Emling effectively shows her subject’s “extraordinary feats” as well as the immense difficulties facing those involved in...

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A FORGOTTEN HERO

FOLKE BERNADOTTE, THE SWEDISH HUMANITARIAN WHO RESCUED 30,000 PEOPLE FROM THE NAZIS

A biography of “the dashing Swedish diplomat who dared to breach Hitler’s inner circle during the waning days of World War II.”

Emling (Setting the World on Fire: The Brief Astonishing Life of St. Catherine of Siena, 2016), a senior editor at AARP.org, introduces us to Folke Bernadotte (1895-1948), a member of the Swedish royal family who was in a unique position to promote humanitarian projects throughout his long career. Health problems derailed his military career, but he maintained an interest in diplomacy. He represented Sweden’s king at Chicago’s Century of Progress Exposition in 1933 and served as Swedish commissioner general for the 1939 New York World’s Fair. Later, he became vice president of the Swedish Red Cross. Though Sweden had practiced active neutrality since the 1920s, that stance was growing increasingly difficult to maintain in the face of rampant German aggression. In the spring of 1943, word leaked that Germany planned to round up and deport all the Jews in Denmark, and Danish physicist Niels Bohr convinced the king to allow the Jews into Sweden. Over the course of two weeks, fishermen ferried 8,000 to safety. Bernadotte was responsible for the first prisoner exchange between the Allies and Germany, a massive effort that benefitted thousands of POWs. With the end of the war looming, German prisoners were being quickly exterminated. Heinrich Himmler knew the war was lost, and Bernadotte convinced him to let Scandinavian prisoners be removed to a camp near Denmark. Himmler also hoped Bernadotte would carry a capitulation offer to Dwight Eisenhower. In March 1945, Bernadotte’s “White Buses,” under strict German control, retrieved prisoners from a series of camps. In April, Himmler finally said he could evacuate any prisoners he liked. Added to the white buses were more than 7,000 women from Ravensbrück.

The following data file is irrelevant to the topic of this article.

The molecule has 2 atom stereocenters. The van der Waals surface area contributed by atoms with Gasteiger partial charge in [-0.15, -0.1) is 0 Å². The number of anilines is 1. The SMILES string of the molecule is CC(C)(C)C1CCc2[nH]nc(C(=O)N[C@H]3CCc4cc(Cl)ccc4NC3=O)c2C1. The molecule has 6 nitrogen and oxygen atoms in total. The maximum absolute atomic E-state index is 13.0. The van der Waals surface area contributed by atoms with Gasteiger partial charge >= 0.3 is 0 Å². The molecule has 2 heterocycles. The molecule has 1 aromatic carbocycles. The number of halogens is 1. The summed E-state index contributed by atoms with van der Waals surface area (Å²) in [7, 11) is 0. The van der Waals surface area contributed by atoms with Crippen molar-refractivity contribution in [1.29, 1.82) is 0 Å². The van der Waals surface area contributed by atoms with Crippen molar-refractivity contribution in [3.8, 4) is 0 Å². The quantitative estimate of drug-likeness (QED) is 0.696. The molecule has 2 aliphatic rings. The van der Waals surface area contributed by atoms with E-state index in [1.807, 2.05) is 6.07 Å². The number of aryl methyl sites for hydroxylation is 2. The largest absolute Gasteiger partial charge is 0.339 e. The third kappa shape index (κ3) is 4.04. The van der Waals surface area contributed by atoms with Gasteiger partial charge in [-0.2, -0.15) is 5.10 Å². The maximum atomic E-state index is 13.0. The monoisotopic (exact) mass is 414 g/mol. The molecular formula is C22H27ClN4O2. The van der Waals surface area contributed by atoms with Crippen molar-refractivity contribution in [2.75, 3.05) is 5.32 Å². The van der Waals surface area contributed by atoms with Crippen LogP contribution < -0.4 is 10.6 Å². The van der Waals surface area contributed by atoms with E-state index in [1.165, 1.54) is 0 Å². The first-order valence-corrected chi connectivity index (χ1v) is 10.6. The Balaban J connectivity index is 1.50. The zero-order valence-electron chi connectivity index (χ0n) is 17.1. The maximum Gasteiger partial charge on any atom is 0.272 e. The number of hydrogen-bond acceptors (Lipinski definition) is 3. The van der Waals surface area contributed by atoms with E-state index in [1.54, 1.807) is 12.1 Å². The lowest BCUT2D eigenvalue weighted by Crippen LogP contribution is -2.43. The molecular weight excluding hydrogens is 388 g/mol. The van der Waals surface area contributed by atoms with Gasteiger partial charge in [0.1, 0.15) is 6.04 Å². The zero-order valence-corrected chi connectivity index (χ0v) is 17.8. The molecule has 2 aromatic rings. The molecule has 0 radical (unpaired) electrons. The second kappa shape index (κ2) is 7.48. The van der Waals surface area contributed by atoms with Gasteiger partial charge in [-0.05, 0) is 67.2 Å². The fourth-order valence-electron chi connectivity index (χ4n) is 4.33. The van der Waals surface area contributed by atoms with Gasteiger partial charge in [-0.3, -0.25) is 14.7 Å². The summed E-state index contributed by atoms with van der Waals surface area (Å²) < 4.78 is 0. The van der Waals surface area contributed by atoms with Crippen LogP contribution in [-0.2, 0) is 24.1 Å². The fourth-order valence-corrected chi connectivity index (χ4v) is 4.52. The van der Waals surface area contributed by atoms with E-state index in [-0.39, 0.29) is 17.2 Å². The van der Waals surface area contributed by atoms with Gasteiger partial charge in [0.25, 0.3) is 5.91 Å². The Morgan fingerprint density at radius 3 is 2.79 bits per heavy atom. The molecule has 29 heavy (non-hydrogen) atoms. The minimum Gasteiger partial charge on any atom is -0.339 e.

Emling effectively shows her subject’s “extraordinary feats” as well as the immense difficulties facing those involved in humanitarian work during World War II.

Pub Date: May 21, 2019

ISBN: 978-1-77041-449-5

Page Count: 280

Publisher: ECW Press

Review Posted Online: Feb. 28, 2019

Kirkus Reviews Issue: March 15, 2019

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An engrossing memoir as well as a lively treatise on what extraordinary grace under extraordinary pressure looks like.

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BECOMING

The former first lady opens up about her early life, her journey to the White House, and the eight history-making years that followed.